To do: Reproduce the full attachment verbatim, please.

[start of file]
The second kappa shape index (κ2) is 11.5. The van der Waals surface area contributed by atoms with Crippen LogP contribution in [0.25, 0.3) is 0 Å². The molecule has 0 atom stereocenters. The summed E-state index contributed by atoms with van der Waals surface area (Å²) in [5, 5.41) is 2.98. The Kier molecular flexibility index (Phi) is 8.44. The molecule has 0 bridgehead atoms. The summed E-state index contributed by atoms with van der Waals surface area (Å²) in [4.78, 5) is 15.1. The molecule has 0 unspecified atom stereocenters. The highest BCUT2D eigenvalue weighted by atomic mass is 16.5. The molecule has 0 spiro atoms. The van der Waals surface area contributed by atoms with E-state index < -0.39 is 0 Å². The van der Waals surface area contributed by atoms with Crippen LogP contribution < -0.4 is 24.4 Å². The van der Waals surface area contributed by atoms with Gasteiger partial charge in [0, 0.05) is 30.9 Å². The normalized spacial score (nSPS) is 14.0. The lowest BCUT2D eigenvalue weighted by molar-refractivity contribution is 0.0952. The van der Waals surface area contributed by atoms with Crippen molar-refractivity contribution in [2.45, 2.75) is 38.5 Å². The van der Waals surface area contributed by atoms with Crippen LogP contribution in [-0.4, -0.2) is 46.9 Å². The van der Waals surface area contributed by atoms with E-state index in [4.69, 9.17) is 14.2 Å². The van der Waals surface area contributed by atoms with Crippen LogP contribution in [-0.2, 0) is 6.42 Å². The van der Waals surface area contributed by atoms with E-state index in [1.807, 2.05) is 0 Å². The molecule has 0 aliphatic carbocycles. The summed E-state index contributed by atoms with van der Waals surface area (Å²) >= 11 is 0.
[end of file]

The second kappa shape index (κ2) is 11.5. The van der Waals surface area contributed by atoms with Crippen LogP contribution in [0.25, 0.3) is 0 Å². The molecule has 0 atom stereocenters. The summed E-state index contributed by atoms with van der Waals surface area (Å²) in [5, 5.41) is 2.98. The Kier molecular flexibility index (Phi) is 8.44. The molecule has 0 bridgehead atoms. The summed E-state index contributed by atoms with van der Waals surface area (Å²) in [4.78, 5) is 15.1. The molecule has 0 unspecified atom stereocenters. The highest BCUT2D eigenvalue weighted by atomic mass is 16.5. The molecule has 0 spiro atoms. The van der Waals surface area contributed by atoms with E-state index < -0.39 is 0 Å². The van der Waals surface area contributed by atoms with Crippen LogP contribution < -0.4 is 24.4 Å². The van der Waals surface area contributed by atoms with Gasteiger partial charge in [0, 0.05) is 30.9 Å². The normalized spacial score (nSPS) is 14.0. The lowest BCUT2D eigenvalue weighted by molar-refractivity contribution is 0.0952. The van der Waals surface area contributed by atoms with Crippen molar-refractivity contribution in [2.45, 2.75) is 38.5 Å². The van der Waals surface area contributed by atoms with Crippen LogP contribution in [-0.4, -0.2) is 46.9 Å². The van der Waals surface area contributed by atoms with E-state index in [4.69, 9.17) is 14.2 Å². The van der Waals surface area contributed by atoms with Crippen LogP contribution in [-0.2, 0) is 6.42 Å². The van der Waals surface area contributed by atoms with E-state index in [1.807, 2.05) is 0 Å². The molecule has 0 aliphatic carbocycles. The summed E-state index contributed by atoms with van der Waals surface area (Å²) >= 11 is 0.